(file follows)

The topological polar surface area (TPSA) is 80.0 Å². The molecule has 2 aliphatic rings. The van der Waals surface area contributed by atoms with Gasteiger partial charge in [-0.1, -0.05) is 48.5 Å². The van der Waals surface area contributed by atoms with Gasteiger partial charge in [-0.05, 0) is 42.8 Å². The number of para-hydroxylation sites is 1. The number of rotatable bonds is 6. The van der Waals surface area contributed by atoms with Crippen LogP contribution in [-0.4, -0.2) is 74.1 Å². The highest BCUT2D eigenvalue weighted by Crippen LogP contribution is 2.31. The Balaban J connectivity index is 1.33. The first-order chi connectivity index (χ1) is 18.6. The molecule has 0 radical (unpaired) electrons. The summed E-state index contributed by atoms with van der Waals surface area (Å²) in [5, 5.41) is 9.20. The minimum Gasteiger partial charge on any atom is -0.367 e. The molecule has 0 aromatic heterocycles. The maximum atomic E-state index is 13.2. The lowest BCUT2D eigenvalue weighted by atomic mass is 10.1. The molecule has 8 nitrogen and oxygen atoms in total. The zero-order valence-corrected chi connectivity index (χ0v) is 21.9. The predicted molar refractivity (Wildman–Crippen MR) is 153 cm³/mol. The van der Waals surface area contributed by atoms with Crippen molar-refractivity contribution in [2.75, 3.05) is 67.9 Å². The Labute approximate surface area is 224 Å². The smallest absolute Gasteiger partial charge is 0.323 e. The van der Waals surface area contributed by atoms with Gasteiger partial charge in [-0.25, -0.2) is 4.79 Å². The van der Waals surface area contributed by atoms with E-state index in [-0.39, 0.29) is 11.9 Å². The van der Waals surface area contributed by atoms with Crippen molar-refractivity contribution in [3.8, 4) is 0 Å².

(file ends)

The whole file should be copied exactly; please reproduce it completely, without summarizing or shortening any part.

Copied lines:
The topological polar surface area (TPSA) is 80.0 Å². The molecule has 2 aliphatic rings. The van der Waals surface area contributed by atoms with Gasteiger partial charge in [-0.1, -0.05) is 48.5 Å². The van der Waals surface area contributed by atoms with Gasteiger partial charge in [-0.05, 0) is 42.8 Å². The number of para-hydroxylation sites is 1. The number of rotatable bonds is 6. The van der Waals surface area contributed by atoms with Crippen LogP contribution in [-0.4, -0.2) is 74.1 Å². The highest BCUT2D eigenvalue weighted by Crippen LogP contribution is 2.31. The Balaban J connectivity index is 1.33. The first-order chi connectivity index (χ1) is 18.6. The molecule has 0 radical (unpaired) electrons. The summed E-state index contributed by atoms with van der Waals surface area (Å²) in [5, 5.41) is 9.20. The minimum Gasteiger partial charge on any atom is -0.367 e. The molecule has 0 aromatic heterocycles. The maximum atomic E-state index is 13.2. The lowest BCUT2D eigenvalue weighted by atomic mass is 10.1. The molecule has 8 nitrogen and oxygen atoms in total. The zero-order valence-corrected chi connectivity index (χ0v) is 21.9. The predicted molar refractivity (Wildman–Crippen MR) is 153 cm³/mol. The van der Waals surface area contributed by atoms with Crippen molar-refractivity contribution in [2.75, 3.05) is 67.9 Å². The Labute approximate surface area is 224 Å². The smallest absolute Gasteiger partial charge is 0.323 e. The van der Waals surface area contributed by atoms with Gasteiger partial charge in [-0.25, -0.2) is 4.79 Å². The van der Waals surface area contributed by atoms with E-state index in [-0.39, 0.29) is 11.9 Å². The van der Waals surface area contributed by atoms with Crippen molar-refractivity contribution in [3.8, 4) is 0 Å².